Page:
RNLI and Coastguard teams involved in fifth callout in 4 days at Rhyl
The volunteer crews of Rhyl's All-weather Mersey-class lifeboat, and D-class inshore lifeboat were launched at 8 am this morning (Monday 21st October) to assist police in the search for a missing person believed in the water off Rhyl.
Due to the large search area involved, the UK coastguard centre at Holyhead, who were coordinating the search at sea mapped out specific search areas for all the maritime units, based on the scant facts given to them.
Local police confirmed the casualty was on the beach area, and so all units, together with police patrols, searched an area between Splash Point, Rhyl,and Towyn.
After nearly 4 hours of searching with nothing found, the UK coastguard were satisfied the area had been searched thoroughly, and all units were stood down.
At this time, no further information has been given to the RNLI crew.
Martin Jones, RNLI Coxswain at Rhyl says ' This is the fifth callout in as many days for our Mersey-class lifeboat. This is the station boat until the RNLI assessors are happy that the new Shannon-class lifeboat can enter service. This will probably be in about four weeks' time'.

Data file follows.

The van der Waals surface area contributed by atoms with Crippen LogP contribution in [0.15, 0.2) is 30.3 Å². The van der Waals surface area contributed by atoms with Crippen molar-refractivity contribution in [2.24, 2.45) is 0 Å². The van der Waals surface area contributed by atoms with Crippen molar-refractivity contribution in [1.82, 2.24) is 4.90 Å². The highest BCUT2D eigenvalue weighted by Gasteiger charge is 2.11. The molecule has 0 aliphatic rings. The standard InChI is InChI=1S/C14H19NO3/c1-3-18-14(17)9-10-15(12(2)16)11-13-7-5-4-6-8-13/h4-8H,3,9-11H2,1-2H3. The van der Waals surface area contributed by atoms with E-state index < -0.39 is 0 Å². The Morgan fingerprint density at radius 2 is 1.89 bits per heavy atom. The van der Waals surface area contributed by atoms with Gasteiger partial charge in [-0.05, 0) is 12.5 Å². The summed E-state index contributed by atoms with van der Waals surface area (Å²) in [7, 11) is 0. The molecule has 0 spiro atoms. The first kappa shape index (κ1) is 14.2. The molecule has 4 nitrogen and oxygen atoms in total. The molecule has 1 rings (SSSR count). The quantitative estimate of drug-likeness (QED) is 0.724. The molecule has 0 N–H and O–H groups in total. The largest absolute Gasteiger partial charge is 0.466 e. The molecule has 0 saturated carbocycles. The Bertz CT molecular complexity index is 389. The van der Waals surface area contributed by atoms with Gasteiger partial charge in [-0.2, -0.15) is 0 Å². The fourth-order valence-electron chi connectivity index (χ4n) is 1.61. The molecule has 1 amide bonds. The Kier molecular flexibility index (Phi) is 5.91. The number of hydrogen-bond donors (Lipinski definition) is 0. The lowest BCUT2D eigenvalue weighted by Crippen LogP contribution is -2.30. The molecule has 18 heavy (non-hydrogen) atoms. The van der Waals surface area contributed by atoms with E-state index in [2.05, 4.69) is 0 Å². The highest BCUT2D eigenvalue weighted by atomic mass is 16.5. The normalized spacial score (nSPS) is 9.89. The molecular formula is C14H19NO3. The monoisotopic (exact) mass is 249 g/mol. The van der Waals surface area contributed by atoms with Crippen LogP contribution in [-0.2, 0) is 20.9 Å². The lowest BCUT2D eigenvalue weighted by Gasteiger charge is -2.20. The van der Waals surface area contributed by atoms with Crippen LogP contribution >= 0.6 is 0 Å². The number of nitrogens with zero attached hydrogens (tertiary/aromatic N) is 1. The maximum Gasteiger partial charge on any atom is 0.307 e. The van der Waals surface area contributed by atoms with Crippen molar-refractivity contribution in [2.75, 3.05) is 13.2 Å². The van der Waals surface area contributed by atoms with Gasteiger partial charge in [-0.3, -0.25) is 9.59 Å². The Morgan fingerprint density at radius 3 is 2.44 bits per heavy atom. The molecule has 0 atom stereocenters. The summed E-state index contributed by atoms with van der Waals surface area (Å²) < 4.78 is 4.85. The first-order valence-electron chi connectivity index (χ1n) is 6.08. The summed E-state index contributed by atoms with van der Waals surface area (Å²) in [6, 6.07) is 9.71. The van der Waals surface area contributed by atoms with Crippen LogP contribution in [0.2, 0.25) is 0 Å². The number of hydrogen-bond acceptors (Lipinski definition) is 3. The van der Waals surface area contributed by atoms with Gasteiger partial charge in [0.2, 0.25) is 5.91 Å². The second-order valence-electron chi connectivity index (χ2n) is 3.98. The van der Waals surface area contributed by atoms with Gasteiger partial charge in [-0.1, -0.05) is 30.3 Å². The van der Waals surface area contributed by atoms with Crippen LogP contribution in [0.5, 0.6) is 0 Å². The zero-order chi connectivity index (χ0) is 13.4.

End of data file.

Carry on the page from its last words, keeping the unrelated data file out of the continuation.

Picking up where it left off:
He added, 'Until then the Mersey is the station lifeboat, and still gives sterling service to her crews after 27 years at Rhyl'.
A video of the search may be available in the next few days.
Key facts about the RNLI
The RNLI charity saves lives at sea. Its volunteers provide a 24-hour search and rescue service around the United Kingdom and Republic of Ireland coasts. The RNLI operates over 238 lifeboat stations in the UK and Ireland and, in a normal year, more than 240 lifeguard units on beaches around the UK and Channel Islands. The RNLI is independent of Coastguard and government and depends on voluntary donations and legacies to maintain its rescue service. Since the RNLI was founded in 1824, its lifeboat crews and lifeguards have saved over 142,700 lives.